Men, women, passion, and sperm.

Men, women, passion, and sperm.

Men, women, passion, and sperm.

Health and medicine explained.
Feb. 13 2008 11:57 AM

The Merry Band of Wrigglers

Men, women, passion, and sperm.

(Continued from Page 1)

That the human penis might have evolved as a semen displacement device is "not an outrageously ridiculous idea," says Todd Shackelford, an evolutionary psychologist at Florida Atlantic University. Size, too, may matter here—the longer a man's penis is, the more likely it is to deposit semen out of reach of other men.

Of course, if a man has sex with a woman twice in quick succession, then there is the risk that he will displace his own semen. But researchers believe that men have evolved ways of preventing this from happening—for instance, men usually need to "recover" for a few hours between orgasms, and they rarely continue to thrust after they ejaculate. Both of these behaviors help keep men from accidentally removing their own goods.


Men also act differently when they have reason to believe that their partner may have cheated. Several survey-based studies suggest that the more time that has passed since a man has last seen his spouse, the more he will want to have sex with her. When men sleep with their partners in these circumstances, they also thrust deeper and harder than usual—consistent with the idea that they are attempting to "scoop out" rival semen—and release more sperm when they ejaculate. Not that men are aware that they're doing this.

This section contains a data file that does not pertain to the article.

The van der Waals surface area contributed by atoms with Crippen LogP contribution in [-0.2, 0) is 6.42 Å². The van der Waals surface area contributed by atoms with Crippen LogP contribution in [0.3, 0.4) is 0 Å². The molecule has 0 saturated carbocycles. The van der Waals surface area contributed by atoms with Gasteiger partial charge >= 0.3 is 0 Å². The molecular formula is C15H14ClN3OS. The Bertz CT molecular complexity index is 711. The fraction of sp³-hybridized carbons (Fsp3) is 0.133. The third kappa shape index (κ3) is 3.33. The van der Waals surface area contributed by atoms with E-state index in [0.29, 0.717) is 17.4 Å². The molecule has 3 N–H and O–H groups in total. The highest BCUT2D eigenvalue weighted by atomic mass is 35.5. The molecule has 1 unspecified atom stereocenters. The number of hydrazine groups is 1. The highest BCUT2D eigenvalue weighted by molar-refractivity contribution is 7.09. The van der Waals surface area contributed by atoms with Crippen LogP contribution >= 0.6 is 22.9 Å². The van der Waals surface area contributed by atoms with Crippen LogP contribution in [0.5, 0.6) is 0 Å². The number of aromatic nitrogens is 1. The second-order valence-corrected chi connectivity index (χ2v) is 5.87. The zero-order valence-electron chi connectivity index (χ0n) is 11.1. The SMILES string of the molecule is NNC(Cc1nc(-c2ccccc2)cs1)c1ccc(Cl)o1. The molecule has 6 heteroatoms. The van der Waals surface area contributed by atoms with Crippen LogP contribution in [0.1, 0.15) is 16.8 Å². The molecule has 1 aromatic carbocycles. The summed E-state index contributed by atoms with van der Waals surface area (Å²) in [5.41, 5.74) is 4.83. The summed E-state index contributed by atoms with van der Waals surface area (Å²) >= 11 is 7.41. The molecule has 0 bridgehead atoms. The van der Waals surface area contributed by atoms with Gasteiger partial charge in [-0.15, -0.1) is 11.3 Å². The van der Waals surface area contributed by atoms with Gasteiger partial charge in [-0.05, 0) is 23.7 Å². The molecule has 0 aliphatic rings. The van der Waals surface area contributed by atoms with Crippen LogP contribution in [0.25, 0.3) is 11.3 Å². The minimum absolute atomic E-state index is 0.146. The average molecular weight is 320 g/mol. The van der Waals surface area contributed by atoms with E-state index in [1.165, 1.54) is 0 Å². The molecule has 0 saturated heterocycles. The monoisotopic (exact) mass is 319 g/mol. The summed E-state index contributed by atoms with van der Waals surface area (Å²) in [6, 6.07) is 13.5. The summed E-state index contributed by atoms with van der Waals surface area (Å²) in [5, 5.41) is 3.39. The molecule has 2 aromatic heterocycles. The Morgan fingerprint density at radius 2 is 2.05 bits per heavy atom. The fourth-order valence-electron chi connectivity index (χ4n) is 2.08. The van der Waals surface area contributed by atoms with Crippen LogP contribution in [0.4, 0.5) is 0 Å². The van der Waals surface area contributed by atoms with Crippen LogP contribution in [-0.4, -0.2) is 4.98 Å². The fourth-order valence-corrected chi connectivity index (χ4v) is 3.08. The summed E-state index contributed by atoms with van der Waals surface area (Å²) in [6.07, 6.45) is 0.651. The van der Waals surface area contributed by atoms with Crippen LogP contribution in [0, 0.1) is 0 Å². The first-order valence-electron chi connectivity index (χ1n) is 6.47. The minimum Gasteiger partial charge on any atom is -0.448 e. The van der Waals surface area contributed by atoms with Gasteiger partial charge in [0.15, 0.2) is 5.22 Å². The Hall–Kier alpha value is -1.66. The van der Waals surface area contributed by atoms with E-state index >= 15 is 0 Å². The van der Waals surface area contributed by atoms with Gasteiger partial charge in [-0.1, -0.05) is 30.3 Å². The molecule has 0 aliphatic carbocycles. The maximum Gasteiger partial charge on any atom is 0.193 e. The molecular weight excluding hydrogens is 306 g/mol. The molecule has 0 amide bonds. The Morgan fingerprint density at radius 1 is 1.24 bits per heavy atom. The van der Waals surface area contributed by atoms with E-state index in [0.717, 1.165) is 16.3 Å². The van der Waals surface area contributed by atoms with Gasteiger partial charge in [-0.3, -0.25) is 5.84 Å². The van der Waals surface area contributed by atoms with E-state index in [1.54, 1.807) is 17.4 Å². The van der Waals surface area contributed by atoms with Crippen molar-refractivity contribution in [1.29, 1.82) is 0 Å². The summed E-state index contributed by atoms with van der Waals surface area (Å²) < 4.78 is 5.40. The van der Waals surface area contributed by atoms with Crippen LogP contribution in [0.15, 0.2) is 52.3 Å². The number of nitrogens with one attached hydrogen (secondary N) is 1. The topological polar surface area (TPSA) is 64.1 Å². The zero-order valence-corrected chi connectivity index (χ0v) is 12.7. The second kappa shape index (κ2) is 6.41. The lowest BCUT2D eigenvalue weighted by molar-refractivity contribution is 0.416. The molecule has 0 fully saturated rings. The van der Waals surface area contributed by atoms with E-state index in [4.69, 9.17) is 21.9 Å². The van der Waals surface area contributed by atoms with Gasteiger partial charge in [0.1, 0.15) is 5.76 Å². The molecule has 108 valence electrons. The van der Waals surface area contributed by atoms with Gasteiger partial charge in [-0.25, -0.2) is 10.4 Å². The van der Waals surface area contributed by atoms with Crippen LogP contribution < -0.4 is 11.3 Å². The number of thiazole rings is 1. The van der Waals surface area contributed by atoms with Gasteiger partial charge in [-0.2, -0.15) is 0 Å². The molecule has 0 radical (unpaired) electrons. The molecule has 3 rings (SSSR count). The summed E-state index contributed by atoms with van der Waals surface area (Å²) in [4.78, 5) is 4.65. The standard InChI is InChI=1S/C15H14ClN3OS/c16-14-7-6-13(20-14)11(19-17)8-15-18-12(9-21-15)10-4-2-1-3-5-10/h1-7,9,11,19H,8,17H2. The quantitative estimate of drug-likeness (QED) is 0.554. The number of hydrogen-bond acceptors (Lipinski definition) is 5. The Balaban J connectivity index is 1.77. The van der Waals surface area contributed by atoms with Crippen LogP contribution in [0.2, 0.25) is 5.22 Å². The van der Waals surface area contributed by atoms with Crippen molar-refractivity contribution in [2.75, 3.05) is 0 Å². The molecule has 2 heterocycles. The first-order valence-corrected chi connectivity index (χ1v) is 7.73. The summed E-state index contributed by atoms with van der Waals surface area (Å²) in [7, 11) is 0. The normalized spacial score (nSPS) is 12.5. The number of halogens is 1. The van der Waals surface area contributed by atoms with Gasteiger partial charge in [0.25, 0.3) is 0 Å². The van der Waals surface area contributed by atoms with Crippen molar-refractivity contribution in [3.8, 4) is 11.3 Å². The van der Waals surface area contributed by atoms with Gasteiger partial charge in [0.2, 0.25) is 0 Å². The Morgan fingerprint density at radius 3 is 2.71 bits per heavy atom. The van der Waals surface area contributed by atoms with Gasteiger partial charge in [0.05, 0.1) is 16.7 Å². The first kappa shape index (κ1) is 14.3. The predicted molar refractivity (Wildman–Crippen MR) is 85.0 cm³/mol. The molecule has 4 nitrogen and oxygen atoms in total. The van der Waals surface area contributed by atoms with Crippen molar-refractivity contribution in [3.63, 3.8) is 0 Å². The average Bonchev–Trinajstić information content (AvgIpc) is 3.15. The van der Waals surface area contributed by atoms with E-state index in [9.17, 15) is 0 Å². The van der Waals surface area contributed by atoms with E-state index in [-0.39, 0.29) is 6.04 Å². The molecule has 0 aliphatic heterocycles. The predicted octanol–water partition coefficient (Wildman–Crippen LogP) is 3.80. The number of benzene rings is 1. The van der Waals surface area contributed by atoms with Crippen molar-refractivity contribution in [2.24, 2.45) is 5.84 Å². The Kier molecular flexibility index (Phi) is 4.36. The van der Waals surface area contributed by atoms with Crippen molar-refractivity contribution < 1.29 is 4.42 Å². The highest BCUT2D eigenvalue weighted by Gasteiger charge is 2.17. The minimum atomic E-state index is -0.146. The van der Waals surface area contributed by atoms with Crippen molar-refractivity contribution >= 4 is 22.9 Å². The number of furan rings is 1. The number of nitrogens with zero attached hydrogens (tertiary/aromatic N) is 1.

If men have evolved adaptations to thwart women from having other men's children, what is to stop women from evolving counter-adaptations? Nothing. "You have what biologists call an evolutionary arms race of sorts," Gallup explains. Just as a man is more likely to initiate sex with his partner if he suspects she has been unfaithful, a woman who has cheated does the opposite, according to other research. She tries to wait as long as possible before having sex again, perhaps to maximize the chances that her egg will be fertilized by the superior male she dallied with. In addition, women are most likely to cheat when they are at the most fertile point in their menstrual cycle, and they're more likely to orgasm, too; some biologists argue that the female orgasm, which is accompanied by vaginal and intrauterine contracts, helps to pull semen into the reproductive tract.

Of course, there are other more obvious explanations for the waiting and the orgasms: guilt in the first instance and pleasure in the second. Perhaps, too, women wait because they don't want their husbands to smell the scent of another man. Cheating for evolution's sake is one thing; getting caught on an individual basis is another. A husband isn't likely to be more sympathetic when his wife tells him that evolution made her do it.

Melinda Wenner Moyer is a science writer based in Cold Spring, New York, and is Slate’s parenting advice columnist. Follow her on Twitter.